Someone said drunkenly, "That's the goddamned American way."

Jorge watched me carefully, as if I might have taken offense. He continued, "Same company in Houston, right? Guys doing our job are making ten, twelve dollars an hour."

"For how much longer, do you think?"

He looked somber.

I said, "Of course you realize in Juárez people work for six dollars a day. Your seventy-five-cent raise is what they make in an hour."

"That's what management tells us. I mean they threaten us with it. But El Paso is part of the United States, and we want to be part of it too. We want to live like American citizens."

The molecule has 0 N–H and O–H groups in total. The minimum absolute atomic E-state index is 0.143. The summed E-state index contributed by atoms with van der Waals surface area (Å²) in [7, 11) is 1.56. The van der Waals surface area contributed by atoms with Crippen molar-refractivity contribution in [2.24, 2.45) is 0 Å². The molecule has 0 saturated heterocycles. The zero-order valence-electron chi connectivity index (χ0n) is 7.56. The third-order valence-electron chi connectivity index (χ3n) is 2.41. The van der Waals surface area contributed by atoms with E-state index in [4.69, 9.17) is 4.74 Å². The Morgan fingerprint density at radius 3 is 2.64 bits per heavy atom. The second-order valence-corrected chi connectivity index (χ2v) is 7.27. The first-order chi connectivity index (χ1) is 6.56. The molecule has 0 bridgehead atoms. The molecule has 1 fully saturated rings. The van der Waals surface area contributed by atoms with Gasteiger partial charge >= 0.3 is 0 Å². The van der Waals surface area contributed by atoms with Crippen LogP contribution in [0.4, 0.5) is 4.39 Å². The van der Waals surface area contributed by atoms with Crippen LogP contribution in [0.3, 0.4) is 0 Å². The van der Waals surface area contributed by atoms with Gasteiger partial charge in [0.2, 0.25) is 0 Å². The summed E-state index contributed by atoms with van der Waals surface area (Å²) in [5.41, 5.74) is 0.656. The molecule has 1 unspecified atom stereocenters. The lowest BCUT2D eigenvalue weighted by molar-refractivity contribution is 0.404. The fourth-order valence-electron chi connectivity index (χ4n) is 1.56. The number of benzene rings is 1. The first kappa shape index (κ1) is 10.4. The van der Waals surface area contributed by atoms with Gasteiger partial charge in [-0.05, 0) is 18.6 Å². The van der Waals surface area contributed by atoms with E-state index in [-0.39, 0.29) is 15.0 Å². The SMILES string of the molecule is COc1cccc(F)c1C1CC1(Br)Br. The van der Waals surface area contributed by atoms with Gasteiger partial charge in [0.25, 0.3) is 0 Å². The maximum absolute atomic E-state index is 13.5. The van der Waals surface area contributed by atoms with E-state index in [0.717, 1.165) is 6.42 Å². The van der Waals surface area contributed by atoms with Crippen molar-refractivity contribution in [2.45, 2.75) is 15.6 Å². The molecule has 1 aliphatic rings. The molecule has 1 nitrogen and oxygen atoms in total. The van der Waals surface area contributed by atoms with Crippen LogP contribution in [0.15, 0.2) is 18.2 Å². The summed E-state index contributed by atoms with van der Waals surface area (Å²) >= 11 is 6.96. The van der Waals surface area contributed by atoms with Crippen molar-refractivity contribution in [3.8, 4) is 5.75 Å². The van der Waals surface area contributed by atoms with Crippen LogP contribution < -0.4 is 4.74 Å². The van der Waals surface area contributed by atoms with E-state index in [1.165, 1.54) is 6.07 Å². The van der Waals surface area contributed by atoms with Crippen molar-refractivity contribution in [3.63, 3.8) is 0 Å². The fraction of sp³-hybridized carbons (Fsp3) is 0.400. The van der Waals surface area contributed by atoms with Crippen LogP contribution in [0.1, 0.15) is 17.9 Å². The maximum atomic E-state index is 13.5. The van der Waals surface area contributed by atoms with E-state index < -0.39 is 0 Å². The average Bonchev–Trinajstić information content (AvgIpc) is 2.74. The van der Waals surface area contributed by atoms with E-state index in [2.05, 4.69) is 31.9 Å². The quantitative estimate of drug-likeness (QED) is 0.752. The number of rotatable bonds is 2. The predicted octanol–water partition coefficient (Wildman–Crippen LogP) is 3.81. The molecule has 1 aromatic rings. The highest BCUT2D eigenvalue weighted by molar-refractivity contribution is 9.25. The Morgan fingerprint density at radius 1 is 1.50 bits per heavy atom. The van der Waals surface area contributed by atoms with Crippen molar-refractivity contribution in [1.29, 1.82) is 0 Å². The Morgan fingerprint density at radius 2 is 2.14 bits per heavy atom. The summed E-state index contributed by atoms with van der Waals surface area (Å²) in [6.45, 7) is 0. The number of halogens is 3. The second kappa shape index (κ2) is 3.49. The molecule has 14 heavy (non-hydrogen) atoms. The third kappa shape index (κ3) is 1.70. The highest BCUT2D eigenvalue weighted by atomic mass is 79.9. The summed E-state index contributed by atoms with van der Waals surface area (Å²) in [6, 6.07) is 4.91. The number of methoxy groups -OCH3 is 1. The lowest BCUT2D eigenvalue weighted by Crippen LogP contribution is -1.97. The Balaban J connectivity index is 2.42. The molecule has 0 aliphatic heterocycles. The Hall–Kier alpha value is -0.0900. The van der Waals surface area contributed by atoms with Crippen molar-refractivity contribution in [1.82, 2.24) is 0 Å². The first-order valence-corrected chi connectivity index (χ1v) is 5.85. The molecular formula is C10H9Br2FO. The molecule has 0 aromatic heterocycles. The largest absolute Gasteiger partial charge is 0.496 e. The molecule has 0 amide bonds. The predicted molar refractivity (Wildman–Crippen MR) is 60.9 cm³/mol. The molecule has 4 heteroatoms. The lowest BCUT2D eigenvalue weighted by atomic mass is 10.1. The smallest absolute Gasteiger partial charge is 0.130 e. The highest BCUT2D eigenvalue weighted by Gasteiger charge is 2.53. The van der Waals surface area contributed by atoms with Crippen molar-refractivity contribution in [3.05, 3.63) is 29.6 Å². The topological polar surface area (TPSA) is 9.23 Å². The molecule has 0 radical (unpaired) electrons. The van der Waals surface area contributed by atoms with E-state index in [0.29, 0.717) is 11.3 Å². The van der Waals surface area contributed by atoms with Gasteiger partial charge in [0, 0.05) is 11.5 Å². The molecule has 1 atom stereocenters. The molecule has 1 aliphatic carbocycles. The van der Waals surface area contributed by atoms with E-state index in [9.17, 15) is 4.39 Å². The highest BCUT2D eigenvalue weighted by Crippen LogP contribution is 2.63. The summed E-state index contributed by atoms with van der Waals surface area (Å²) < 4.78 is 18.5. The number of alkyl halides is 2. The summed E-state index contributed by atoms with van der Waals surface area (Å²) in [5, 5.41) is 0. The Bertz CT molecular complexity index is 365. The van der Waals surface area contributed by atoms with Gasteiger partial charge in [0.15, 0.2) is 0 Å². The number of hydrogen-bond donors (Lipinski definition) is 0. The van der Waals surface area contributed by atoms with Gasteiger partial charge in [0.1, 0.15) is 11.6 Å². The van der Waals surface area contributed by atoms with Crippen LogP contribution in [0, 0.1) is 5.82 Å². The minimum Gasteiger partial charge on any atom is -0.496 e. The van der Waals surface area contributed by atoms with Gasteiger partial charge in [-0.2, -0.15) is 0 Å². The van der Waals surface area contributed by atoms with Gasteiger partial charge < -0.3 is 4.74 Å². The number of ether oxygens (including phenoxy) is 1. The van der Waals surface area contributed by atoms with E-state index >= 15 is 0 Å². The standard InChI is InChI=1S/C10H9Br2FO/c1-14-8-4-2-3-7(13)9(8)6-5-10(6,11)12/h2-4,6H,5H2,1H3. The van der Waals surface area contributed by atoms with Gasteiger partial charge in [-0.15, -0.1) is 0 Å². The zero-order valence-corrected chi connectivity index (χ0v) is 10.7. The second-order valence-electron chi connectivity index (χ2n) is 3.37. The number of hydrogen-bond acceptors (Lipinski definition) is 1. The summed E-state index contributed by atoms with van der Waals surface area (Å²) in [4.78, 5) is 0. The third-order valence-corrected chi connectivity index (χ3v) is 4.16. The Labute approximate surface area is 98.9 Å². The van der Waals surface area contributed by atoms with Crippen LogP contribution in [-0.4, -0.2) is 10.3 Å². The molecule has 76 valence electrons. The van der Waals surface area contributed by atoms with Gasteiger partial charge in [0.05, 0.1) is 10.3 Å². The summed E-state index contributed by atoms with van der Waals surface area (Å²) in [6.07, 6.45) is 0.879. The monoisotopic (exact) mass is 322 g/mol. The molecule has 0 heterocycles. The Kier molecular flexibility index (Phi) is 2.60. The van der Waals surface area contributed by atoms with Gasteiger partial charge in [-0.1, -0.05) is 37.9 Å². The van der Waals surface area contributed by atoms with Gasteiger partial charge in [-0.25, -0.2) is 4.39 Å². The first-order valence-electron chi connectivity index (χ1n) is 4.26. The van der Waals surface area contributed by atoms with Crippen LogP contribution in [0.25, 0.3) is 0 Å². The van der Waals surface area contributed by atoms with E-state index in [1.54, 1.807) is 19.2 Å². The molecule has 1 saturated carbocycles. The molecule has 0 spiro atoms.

FAR to the East, after hundreds of miles of virtual wilderness, the border once again becomes a place punctuated by urban desperation. This is the sweltering coastal plain known as the Lower Rio Grande Valley. On the Mexican side, life is dominated by the presence of large maquiladoras. Reynosa, which lies on the Rio Grande, is a flat industrial city of perhaps three hundred thousand people, about seventy miles from the Gulf of Mexico. To get there from Texas, you cross the Rio Grande, passing a mile of trucks waiting to clear Mexican customs. Colonia Roma is one of the districts where the maquila workers live. It sprawls across a swampy lowland beyond the Pemex refinery -- a large and desolate slum, strewn with trash, where vegetation does not survive. The shacks are made of scraps discarded from the factories. Children wear rags and go barefoot. Here and there a Coke sign is hammered to a wall, indicating a small grocery, a place perhaps with electric power. A paved road passes beside the neighborhood, on higher ground, and crawls with buses blowing smoke. During the shift changes at the maquiladoras, workers stream between the shacks and balance on planks across mud and sewage. The women dress in pressed skirts and blouses; they look like office workers from a better neighborhood in a better city. Many go into debt to achieve this effect. Life is expensive in Mexico, since inflation has outpaced wages. The average maquila worker in Reynosa has to work forty-five minutes for a quart of milk or a pound of chicken, two hours for a bottle of shampoo, three and a half hours for two boxes of cornflakes or a toddler's used sweater, twenty hours for sneakers, 125 hours for a double mattress.